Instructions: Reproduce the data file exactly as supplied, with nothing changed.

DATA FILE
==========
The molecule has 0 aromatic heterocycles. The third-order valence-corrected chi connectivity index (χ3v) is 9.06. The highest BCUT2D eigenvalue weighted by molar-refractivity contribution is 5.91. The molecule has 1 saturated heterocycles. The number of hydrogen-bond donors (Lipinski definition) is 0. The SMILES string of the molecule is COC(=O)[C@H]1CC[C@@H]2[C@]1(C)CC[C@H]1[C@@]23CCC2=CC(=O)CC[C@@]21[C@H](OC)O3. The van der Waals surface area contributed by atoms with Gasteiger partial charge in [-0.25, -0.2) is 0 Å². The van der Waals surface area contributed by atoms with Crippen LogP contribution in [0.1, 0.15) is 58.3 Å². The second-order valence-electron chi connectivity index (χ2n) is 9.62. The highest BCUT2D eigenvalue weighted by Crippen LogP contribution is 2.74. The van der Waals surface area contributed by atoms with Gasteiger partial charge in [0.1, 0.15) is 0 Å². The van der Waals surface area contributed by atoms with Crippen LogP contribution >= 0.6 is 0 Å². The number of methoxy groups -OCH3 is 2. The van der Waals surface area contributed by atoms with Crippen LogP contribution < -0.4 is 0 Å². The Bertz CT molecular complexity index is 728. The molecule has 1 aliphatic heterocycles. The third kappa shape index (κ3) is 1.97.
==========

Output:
The molecule has 0 aromatic heterocycles. The third-order valence-corrected chi connectivity index (χ3v) is 9.06. The highest BCUT2D eigenvalue weighted by molar-refractivity contribution is 5.91. The molecule has 1 saturated heterocycles. The number of hydrogen-bond donors (Lipinski definition) is 0. The SMILES string of the molecule is COC(=O)[C@H]1CC[C@@H]2[C@]1(C)CC[C@H]1[C@@]23CCC2=CC(=O)CC[C@@]21[C@H](OC)O3. The van der Waals surface area contributed by atoms with Gasteiger partial charge in [-0.25, -0.2) is 0 Å². The van der Waals surface area contributed by atoms with Crippen LogP contribution in [0.1, 0.15) is 58.3 Å². The second-order valence-electron chi connectivity index (χ2n) is 9.62. The highest BCUT2D eigenvalue weighted by Crippen LogP contribution is 2.74. The van der Waals surface area contributed by atoms with Gasteiger partial charge in [0.1, 0.15) is 0 Å². The van der Waals surface area contributed by atoms with Crippen LogP contribution >= 0.6 is 0 Å². The number of methoxy groups -OCH3 is 2. The van der Waals surface area contributed by atoms with Crippen LogP contribution < -0.4 is 0 Å². The Bertz CT molecular complexity index is 728. The molecule has 1 aliphatic heterocycles. The third kappa shape index (κ3) is 1.97.